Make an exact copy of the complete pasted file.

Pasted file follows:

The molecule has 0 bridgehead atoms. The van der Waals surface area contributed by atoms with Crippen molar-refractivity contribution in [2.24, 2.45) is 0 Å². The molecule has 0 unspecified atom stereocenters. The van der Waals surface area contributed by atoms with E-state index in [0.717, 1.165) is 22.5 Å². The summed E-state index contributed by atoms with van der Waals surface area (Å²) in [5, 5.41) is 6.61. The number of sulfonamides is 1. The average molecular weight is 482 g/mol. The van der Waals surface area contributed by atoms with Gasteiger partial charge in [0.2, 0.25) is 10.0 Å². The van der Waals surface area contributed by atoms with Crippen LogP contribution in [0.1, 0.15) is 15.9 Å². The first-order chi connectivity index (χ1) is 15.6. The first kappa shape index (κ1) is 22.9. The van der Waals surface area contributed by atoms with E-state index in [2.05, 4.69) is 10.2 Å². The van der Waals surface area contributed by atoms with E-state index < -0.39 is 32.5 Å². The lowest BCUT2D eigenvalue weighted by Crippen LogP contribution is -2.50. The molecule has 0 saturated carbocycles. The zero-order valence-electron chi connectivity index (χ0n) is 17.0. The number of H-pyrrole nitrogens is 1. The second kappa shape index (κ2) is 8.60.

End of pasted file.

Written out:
The molecule has 0 bridgehead atoms. The van der Waals surface area contributed by atoms with Crippen molar-refractivity contribution in [2.24, 2.45) is 0 Å². The molecule has 0 unspecified atom stereocenters. The van der Waals surface area contributed by atoms with E-state index in [0.717, 1.165) is 22.5 Å². The summed E-state index contributed by atoms with van der Waals surface area (Å²) in [5, 5.41) is 6.61. The number of sulfonamides is 1. The average molecular weight is 482 g/mol. The van der Waals surface area contributed by atoms with Gasteiger partial charge in [0.2, 0.25) is 10.0 Å². The van der Waals surface area contributed by atoms with Crippen LogP contribution in [0.1, 0.15) is 15.9 Å². The first-order chi connectivity index (χ1) is 15.6. The first kappa shape index (κ1) is 22.9. The van der Waals surface area contributed by atoms with E-state index in [2.05, 4.69) is 10.2 Å². The van der Waals surface area contributed by atoms with E-state index < -0.39 is 32.5 Å². The lowest BCUT2D eigenvalue weighted by Crippen LogP contribution is -2.50. The molecule has 0 saturated carbocycles. The zero-order valence-electron chi connectivity index (χ0n) is 17.0. The number of H-pyrrole nitrogens is 1. The second kappa shape index (κ2) is 8.60.